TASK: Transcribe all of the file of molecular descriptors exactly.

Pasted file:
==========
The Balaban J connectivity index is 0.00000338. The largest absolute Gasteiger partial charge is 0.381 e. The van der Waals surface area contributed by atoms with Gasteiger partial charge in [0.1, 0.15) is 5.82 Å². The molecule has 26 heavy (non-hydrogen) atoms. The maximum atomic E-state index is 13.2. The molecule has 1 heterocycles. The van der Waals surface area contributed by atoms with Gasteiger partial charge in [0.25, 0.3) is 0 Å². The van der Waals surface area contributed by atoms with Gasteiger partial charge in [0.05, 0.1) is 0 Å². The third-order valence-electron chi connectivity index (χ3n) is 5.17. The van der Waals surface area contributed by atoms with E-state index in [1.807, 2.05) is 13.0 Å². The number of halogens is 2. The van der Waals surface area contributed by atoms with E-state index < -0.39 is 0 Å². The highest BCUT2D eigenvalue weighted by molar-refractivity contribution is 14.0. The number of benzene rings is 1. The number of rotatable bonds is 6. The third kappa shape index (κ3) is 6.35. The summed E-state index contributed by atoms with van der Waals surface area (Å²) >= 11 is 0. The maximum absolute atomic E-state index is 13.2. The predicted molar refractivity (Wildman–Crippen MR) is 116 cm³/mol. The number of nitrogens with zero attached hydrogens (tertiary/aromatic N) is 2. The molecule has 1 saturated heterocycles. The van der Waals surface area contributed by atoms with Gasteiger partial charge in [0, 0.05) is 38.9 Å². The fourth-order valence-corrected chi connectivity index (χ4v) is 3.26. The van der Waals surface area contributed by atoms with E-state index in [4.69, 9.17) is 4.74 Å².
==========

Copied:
The Balaban J connectivity index is 0.00000338. The largest absolute Gasteiger partial charge is 0.381 e. The van der Waals surface area contributed by atoms with Gasteiger partial charge in [0.1, 0.15) is 5.82 Å². The molecule has 26 heavy (non-hydrogen) atoms. The maximum atomic E-state index is 13.2. The molecule has 1 heterocycles. The van der Waals surface area contributed by atoms with Gasteiger partial charge in [0.25, 0.3) is 0 Å². The van der Waals surface area contributed by atoms with Gasteiger partial charge in [0.05, 0.1) is 0 Å². The third-order valence-electron chi connectivity index (χ3n) is 5.17. The van der Waals surface area contributed by atoms with E-state index in [1.807, 2.05) is 13.0 Å². The number of halogens is 2. The van der Waals surface area contributed by atoms with E-state index < -0.39 is 0 Å². The highest BCUT2D eigenvalue weighted by molar-refractivity contribution is 14.0. The number of benzene rings is 1. The number of rotatable bonds is 6. The third kappa shape index (κ3) is 6.35. The summed E-state index contributed by atoms with van der Waals surface area (Å²) >= 11 is 0. The maximum absolute atomic E-state index is 13.2. The predicted molar refractivity (Wildman–Crippen MR) is 116 cm³/mol. The number of nitrogens with zero attached hydrogens (tertiary/aromatic N) is 2. The molecule has 1 saturated heterocycles. The van der Waals surface area contributed by atoms with Gasteiger partial charge in [0, 0.05) is 38.9 Å². The fourth-order valence-corrected chi connectivity index (χ4v) is 3.26. The van der Waals surface area contributed by atoms with E-state index in [4.69, 9.17) is 4.74 Å².